contemporary Arab art. It conveys further art research towards the global visual culture.
Keywords: Contemporary Arab Art, Visual Culture, Architectural and Urban Narratives, Feminist
Criticism, Practice-Based and Practice-Led Methodology, Trans-Modernity, Crisis of Identity.
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International Journal of Liberal Arts and Social Science ISSN: 2307-924X www.ijlass.org
This study focused on the social issues expressed by two female artists in their artistic practice. It
investigated the layers of sociopolitical issues to reveal the relations between being a woman, being
an artist, and being an Arab. The significance of this research appeared through the collectivity of
the international art event for presenting artists who express feminine/feminist and sociopolitical
issues in their visual artworks. The subjects, themes and cultures that represent women and their
belongings present feminine/feminist aesthetics through contemporary art practices in international
art events (Millner, Moore and Cole, 2015). Approaching the concept of utopian identities in
international art exhibitions is a contemporary trend. In the present paper, the visual critique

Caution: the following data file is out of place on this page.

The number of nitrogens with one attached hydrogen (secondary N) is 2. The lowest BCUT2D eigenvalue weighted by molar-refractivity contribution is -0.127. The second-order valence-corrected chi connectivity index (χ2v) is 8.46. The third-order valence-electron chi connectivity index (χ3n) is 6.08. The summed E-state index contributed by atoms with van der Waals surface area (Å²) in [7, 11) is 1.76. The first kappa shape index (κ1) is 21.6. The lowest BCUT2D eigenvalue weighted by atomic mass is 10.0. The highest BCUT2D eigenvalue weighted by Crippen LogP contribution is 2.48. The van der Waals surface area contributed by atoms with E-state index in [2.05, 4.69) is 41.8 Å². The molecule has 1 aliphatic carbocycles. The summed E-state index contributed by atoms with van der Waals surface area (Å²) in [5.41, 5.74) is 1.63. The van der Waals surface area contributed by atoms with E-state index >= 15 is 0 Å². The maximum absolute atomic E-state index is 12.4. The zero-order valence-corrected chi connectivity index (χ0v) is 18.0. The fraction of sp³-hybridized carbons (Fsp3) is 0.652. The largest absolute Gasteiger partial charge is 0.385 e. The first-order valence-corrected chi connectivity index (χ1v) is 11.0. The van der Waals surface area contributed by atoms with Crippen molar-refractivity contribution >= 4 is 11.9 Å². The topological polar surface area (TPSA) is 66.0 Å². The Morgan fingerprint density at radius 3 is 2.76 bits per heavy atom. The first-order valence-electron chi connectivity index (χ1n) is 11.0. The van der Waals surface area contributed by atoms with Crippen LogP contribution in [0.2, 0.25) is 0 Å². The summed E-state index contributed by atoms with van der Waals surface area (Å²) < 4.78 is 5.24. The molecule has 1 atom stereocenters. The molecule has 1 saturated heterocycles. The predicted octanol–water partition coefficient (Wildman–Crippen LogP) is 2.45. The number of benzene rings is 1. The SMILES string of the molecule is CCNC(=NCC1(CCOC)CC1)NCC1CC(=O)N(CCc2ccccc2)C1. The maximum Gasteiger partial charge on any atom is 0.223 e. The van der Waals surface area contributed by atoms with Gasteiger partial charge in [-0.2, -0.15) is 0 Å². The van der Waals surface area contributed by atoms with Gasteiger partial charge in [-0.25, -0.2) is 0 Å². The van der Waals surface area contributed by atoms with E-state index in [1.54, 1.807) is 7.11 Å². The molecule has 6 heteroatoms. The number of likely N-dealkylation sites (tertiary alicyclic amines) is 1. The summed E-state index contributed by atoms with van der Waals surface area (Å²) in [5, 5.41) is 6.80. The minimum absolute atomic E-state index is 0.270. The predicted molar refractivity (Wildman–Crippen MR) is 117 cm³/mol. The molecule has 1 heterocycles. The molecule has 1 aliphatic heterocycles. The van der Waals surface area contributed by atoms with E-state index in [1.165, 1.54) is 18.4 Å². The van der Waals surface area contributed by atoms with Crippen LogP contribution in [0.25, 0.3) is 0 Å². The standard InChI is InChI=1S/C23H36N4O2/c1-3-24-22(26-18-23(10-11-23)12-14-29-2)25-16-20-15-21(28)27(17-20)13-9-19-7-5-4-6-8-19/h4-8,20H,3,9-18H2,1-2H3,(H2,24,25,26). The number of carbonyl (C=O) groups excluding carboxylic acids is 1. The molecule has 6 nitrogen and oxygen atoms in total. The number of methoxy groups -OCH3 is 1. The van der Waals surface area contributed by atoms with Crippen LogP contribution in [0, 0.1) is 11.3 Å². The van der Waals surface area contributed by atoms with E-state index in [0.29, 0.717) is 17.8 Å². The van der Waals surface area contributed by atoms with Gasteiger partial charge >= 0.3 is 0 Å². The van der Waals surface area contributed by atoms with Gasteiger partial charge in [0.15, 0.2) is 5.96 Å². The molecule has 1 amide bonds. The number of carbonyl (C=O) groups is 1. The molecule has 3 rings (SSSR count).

focuses on analyzing the feminist issues expressed through feminine visual aesthetics.
1.1. The Artwork is the Unit of Analysis:
The artworks deliver political, social and cultural messages and represent symbols, images, texts,
sounds, actual spaces, objects, and shapes. The virtual catalog of Gwangju Biennale, which is
presented on the biennale’s website, is utilized as a document of the event. This virtual source
provides the details of artworks as well as the artists' statements, which will indicate the issues that
link to the artist's artistic practice.
Table (1): Details of the Artworks:
Artist's Name The Country of Origin The Artwork’s Title
1. Alaa Younis Jordan Plan (fem.) for Greater Baghdad
2. Alia Farid Kuwait Between Dig and Display
1.2. The Questions of the study:
This study is exploring the following questions:
1. How did the artworks reflect the feminine/feminist and social issues within the theme
of Gwangju Biennale 12?